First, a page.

By using the inductive method Guicciardini limits the understanding of this necessity toward change – which was a reaction against change which then created the calamity of which he written. The death of Lorenzo was not the cause of calamity of Florence; it was the pre-Italian war period in which would soon explode. De’ Medici was powerful trade magnets who enjoyed running peacetime economics as political ascendancy in the background of Florentine politics – they were never a military power. Therefore, predestination could not be understood by Guicciardini and this explains the failure of his attentions. Nostredame simply did not use the pitfalls associated with Guicciardini’s inductive analysis. Outside forces are treated as irrational by Guicciardini, while at the same time rationalizing a local of data and ignoring extra-local data which would explain the fall of Florence.

To sum up Guicciardini’s hysterical writing on Florence during the Italian renaissance we proposes that this narrative is straightforward, and thusly contributes the semi-model he used which explains his linear cause and effect in a monographic and mono-perspective format. While his inductive method tells much of the relationships of individuals in which cause and effect apply in the microcosm ( a city as a single local in Europe), the deeper and wider ranging historical problems were not and could not be fully analyzed by him. Therefore, it is incorrect to place Lorenzo on a pedestal of positive sentiment and his successors in a dim light when Guicciardini forwent the comparative prescience applications in which Nostredame had engaged.

Wallmann, Johannes. "The Reception of Luther's Writings on the Jews from the Reformation to the End of the 19th Century", Lutheran Quarterly, n.s. 1 (Spring 1987) 1:72-97. Wallmann writes: "The assertion that Luther's expressions of anti-Jewish sentiment have been of major and persistent influence in the centuries after the Reformation, and that there exists a continuity between Protestant anti-Judaism and modern racially oriented antisemitism, is at present wide-spread in the literature; since the Second World War it has understandably become the prevailing opinion." ( Wikipedia, “On the Jews and Their Lies,” unedited writing, accessed October 2008, available online). see also, In 1519 Luther challenged the doctrine Servitus Judaeorum ("Servitude of the Jews"), established in Corpus Juris Civilis by Justinian I in 529. He wrote: "Absurd theologians defend hatred for the Jews. ... What Jew would consent to enter our ranks when he sees the cruelty and enmity we wreak on them—that in our behavior towards them we less resemble Christians than beasts?" Luther quoted in Elliot Rosenberg, But Were They Good for the Jews? (New York: Birch Lane Press, 1997), p.65. Luther read Der gantze Jüdisch Glaub (The Whole Jewish Belief) in 1539.[n., 2,  Obermann, Heiko. Luthers Werke. Erlangen 1854, 32:282, 298, in Grisar, Hartmann. Luther. St. Louis 1915, 4:286 and 5:406, cited in Michael, Robert. Holy Hatred: Christianity, Antisemitism, and the Holocaust. New York: Palgrave Macmillan, 2006, p. 113.][n., 26,  Johnson, Paul. A History of the Jews, p. 18. ] “The antisemitic book had been published in 1530 by Anton Margaritha, a convert from Judaism to Christianity who had become a Lutheran. Josel of Rosheim held a public debate with Margaritha in the same year before Charles V and his court at Augsburg [n., 3: Michael, Robert. Holy Hatred: Christianity, Antisemitism, and the Holocaust. New York: Palgrave Macmillan, 2006, p. 112.] at which Josel was decisively victorious, resulting in Margaritha's expulsion from the Empire.”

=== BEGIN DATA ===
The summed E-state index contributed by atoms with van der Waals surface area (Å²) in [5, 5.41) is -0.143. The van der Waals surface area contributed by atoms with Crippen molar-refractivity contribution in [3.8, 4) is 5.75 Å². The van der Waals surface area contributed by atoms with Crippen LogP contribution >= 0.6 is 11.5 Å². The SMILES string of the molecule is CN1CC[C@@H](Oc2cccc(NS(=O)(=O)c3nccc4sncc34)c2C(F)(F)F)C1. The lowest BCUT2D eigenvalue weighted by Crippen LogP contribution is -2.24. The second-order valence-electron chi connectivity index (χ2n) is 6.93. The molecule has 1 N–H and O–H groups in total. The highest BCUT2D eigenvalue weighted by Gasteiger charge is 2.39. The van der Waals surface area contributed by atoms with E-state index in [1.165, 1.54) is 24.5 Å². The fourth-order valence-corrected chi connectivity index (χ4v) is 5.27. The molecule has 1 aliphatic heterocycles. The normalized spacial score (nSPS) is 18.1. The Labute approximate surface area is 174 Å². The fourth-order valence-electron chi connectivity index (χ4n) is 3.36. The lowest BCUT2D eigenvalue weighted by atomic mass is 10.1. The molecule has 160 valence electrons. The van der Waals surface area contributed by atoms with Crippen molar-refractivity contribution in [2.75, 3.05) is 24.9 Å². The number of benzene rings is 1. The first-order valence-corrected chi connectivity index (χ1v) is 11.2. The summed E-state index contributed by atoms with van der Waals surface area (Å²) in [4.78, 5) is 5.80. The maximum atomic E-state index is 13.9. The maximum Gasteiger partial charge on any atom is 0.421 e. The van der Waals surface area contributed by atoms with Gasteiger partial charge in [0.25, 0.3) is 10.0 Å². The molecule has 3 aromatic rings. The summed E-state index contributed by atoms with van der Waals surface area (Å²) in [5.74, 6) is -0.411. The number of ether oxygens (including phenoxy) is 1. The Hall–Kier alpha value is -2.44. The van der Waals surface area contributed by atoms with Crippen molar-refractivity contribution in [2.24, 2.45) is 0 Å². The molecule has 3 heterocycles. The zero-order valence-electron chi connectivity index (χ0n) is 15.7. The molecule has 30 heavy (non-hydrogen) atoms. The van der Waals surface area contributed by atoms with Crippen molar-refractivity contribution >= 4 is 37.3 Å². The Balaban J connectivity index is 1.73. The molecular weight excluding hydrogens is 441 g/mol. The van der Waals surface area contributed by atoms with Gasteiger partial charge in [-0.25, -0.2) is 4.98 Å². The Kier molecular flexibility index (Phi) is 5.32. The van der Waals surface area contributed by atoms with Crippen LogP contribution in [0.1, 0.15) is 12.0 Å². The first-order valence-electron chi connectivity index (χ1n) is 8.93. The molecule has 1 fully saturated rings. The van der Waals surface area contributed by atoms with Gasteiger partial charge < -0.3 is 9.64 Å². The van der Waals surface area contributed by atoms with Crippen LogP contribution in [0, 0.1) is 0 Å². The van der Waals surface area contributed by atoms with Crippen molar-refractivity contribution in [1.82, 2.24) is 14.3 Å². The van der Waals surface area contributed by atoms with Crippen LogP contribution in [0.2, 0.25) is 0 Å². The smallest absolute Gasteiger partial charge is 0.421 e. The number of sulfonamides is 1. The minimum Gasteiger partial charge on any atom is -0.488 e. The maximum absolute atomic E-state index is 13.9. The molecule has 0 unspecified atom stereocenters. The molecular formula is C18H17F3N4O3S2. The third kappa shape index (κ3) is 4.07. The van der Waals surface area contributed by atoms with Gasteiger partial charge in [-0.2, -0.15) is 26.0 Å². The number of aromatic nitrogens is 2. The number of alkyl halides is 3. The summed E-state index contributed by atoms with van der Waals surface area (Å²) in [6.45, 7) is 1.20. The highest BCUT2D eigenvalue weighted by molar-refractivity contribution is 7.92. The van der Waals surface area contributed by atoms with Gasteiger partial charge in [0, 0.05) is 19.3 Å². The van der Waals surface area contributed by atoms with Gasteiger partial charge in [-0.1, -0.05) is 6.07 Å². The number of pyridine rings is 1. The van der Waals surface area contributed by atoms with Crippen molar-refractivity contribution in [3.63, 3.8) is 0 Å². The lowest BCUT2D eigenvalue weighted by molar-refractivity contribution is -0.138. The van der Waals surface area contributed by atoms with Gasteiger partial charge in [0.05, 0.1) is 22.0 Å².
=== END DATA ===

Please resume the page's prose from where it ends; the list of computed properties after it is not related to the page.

According to the Hippocratic oath, a doctor does not run away from danger, but faces it to serve his fellow citizens.